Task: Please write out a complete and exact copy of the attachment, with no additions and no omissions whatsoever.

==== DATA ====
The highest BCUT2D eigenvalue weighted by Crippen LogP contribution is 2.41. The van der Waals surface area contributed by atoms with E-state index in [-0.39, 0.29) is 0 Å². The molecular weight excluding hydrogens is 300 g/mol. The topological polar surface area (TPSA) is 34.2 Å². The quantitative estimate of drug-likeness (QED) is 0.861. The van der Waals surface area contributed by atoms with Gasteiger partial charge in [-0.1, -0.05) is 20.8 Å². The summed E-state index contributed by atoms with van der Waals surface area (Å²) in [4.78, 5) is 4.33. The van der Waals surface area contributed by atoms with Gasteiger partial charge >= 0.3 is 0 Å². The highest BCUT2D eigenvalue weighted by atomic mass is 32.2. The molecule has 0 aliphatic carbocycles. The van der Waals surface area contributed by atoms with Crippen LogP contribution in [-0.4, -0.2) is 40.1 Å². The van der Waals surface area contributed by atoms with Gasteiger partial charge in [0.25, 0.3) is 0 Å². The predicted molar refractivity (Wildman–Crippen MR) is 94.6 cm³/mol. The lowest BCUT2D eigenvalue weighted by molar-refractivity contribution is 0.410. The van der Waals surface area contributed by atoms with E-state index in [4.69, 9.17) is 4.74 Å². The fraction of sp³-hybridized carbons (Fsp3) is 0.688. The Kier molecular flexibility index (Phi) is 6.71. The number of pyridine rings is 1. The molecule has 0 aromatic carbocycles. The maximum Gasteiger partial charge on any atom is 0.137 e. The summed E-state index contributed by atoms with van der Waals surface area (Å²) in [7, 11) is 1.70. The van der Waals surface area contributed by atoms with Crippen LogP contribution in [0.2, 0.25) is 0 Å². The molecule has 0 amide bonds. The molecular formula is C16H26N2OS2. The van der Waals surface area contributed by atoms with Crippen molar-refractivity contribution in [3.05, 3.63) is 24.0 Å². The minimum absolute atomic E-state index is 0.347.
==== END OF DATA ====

The highest BCUT2D eigenvalue weighted by Crippen LogP contribution is 2.41. The van der Waals surface area contributed by atoms with E-state index in [-0.39, 0.29) is 0 Å². The molecular weight excluding hydrogens is 300 g/mol. The topological polar surface area (TPSA) is 34.2 Å². The quantitative estimate of drug-likeness (QED) is 0.861. The van der Waals surface area contributed by atoms with Gasteiger partial charge in [-0.1, -0.05) is 20.8 Å². The summed E-state index contributed by atoms with van der Waals surface area (Å²) in [4.78, 5) is 4.33. The van der Waals surface area contributed by atoms with Gasteiger partial charge >= 0.3 is 0 Å². The highest BCUT2D eigenvalue weighted by atomic mass is 32.2. The molecule has 0 aliphatic carbocycles. The van der Waals surface area contributed by atoms with Crippen LogP contribution in [-0.4, -0.2) is 40.1 Å². The van der Waals surface area contributed by atoms with Gasteiger partial charge in [0.25, 0.3) is 0 Å². The predicted molar refractivity (Wildman–Crippen MR) is 94.6 cm³/mol. The lowest BCUT2D eigenvalue weighted by molar-refractivity contribution is 0.410. The van der Waals surface area contributed by atoms with E-state index in [4.69, 9.17) is 4.74 Å². The fraction of sp³-hybridized carbons (Fsp3) is 0.688. The Kier molecular flexibility index (Phi) is 6.71. The number of pyridine rings is 1. The molecule has 0 aromatic carbocycles. The maximum Gasteiger partial charge on any atom is 0.137 e. The summed E-state index contributed by atoms with van der Waals surface area (Å²) in [7, 11) is 1.70. The van der Waals surface area contributed by atoms with Crippen LogP contribution in [0.2, 0.25) is 0 Å². The molecule has 0 amide bonds. The molecular formula is C16H26N2OS2. The van der Waals surface area contributed by atoms with Crippen molar-refractivity contribution in [3.05, 3.63) is 24.0 Å². The minimum absolute atomic E-state index is 0.347.